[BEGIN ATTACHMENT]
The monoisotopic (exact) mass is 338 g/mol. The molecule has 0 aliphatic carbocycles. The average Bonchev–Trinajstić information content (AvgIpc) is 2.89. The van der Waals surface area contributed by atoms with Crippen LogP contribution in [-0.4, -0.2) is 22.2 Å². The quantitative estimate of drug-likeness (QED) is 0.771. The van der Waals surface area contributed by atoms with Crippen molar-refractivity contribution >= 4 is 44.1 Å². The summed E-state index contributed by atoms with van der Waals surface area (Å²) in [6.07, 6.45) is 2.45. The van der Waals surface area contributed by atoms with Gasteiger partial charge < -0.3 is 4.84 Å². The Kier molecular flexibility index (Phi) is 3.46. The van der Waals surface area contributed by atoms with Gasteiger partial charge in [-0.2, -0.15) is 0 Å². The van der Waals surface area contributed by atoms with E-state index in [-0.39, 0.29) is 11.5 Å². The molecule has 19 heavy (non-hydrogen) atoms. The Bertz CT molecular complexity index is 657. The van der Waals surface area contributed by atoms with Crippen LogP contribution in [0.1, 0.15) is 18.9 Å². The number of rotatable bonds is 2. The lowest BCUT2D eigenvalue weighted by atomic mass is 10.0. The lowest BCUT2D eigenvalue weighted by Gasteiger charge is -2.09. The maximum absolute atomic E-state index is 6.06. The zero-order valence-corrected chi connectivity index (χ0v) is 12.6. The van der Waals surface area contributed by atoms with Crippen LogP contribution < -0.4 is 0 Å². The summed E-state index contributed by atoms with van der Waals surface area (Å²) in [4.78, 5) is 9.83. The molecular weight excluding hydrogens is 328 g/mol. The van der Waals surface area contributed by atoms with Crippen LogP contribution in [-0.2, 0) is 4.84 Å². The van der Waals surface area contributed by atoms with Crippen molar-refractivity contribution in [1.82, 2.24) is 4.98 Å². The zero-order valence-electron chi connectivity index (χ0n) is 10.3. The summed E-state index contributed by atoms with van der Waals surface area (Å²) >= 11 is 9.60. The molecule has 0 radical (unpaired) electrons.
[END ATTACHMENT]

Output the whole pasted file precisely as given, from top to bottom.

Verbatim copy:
The monoisotopic (exact) mass is 338 g/mol. The molecule has 0 aliphatic carbocycles. The average Bonchev–Trinajstić information content (AvgIpc) is 2.89. The van der Waals surface area contributed by atoms with Crippen LogP contribution in [-0.4, -0.2) is 22.2 Å². The quantitative estimate of drug-likeness (QED) is 0.771. The van der Waals surface area contributed by atoms with Crippen molar-refractivity contribution >= 4 is 44.1 Å². The summed E-state index contributed by atoms with van der Waals surface area (Å²) in [6.07, 6.45) is 2.45. The van der Waals surface area contributed by atoms with Gasteiger partial charge < -0.3 is 4.84 Å². The Kier molecular flexibility index (Phi) is 3.46. The van der Waals surface area contributed by atoms with Gasteiger partial charge in [-0.2, -0.15) is 0 Å². The van der Waals surface area contributed by atoms with E-state index in [-0.39, 0.29) is 11.5 Å². The molecule has 19 heavy (non-hydrogen) atoms. The Bertz CT molecular complexity index is 657. The van der Waals surface area contributed by atoms with Crippen LogP contribution in [0.1, 0.15) is 18.9 Å². The number of rotatable bonds is 2. The lowest BCUT2D eigenvalue weighted by atomic mass is 10.0. The lowest BCUT2D eigenvalue weighted by Gasteiger charge is -2.09. The maximum absolute atomic E-state index is 6.06. The zero-order valence-corrected chi connectivity index (χ0v) is 12.6. The van der Waals surface area contributed by atoms with Crippen LogP contribution < -0.4 is 0 Å². The summed E-state index contributed by atoms with van der Waals surface area (Å²) in [4.78, 5) is 9.83. The molecular weight excluding hydrogens is 328 g/mol. The van der Waals surface area contributed by atoms with Crippen LogP contribution in [-0.2, 0) is 4.84 Å². The van der Waals surface area contributed by atoms with Crippen molar-refractivity contribution in [1.82, 2.24) is 4.98 Å². The zero-order valence-electron chi connectivity index (χ0n) is 10.3. The summed E-state index contributed by atoms with van der Waals surface area (Å²) >= 11 is 9.60. The molecule has 0 radical (unpaired) electrons.